The more important programming languages have an internationally-agreed official standard (ISO is the international standards organisation, ANSI is the standards body in the United States). In theory, programs which conform to the relevant standard should be usable on most types of computer; this works in practice most of the time, provided that the programmers have been careful to avoid machine-dependencies. Such agreed standards are usually revised every 5 to 15 years, often with new features being added, and sometimes with old features being either removed or marked as obsolete.
Very few programmers learn a programming language directly from the formal definition, which exists primarily as a reference which can be consulted in cases of doubt. There are usually plenty of books and training courses for the more common programming languages.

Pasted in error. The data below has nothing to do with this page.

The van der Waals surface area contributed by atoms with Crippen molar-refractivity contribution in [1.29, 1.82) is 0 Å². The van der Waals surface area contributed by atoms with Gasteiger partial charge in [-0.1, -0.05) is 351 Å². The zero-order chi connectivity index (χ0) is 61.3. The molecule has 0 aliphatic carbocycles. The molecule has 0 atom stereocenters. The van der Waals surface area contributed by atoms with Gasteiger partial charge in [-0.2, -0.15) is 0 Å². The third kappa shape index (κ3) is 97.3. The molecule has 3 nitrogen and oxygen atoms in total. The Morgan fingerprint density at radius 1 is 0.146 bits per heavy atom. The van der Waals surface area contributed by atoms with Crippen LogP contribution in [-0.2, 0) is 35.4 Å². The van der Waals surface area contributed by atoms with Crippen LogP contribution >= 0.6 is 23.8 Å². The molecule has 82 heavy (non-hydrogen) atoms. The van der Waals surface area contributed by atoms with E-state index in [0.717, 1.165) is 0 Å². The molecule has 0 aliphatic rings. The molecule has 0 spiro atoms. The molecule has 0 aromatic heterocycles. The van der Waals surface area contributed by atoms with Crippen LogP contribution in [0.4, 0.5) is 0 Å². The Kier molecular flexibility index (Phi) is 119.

The initial distinction is between '''low-level languages''' and '''high-level languages'''.
===Low-level languages===
Low-level languages are generally referred to as '''assembly''' languages. Most instructions in such languages equate directly to a single machine instruction. Each machine architecture has its own assembly language, so programs written in such languages are generally very machine-specific and are not portable. The instructions in such languages are usually fairly cryptic, often using abbreviations such as ADD, JNE, LR, LI, etc. In the early days of computing (up to about 1ate 1950's) most programming was done in assembly language, partly due to the limited power and memory capacity of early computers.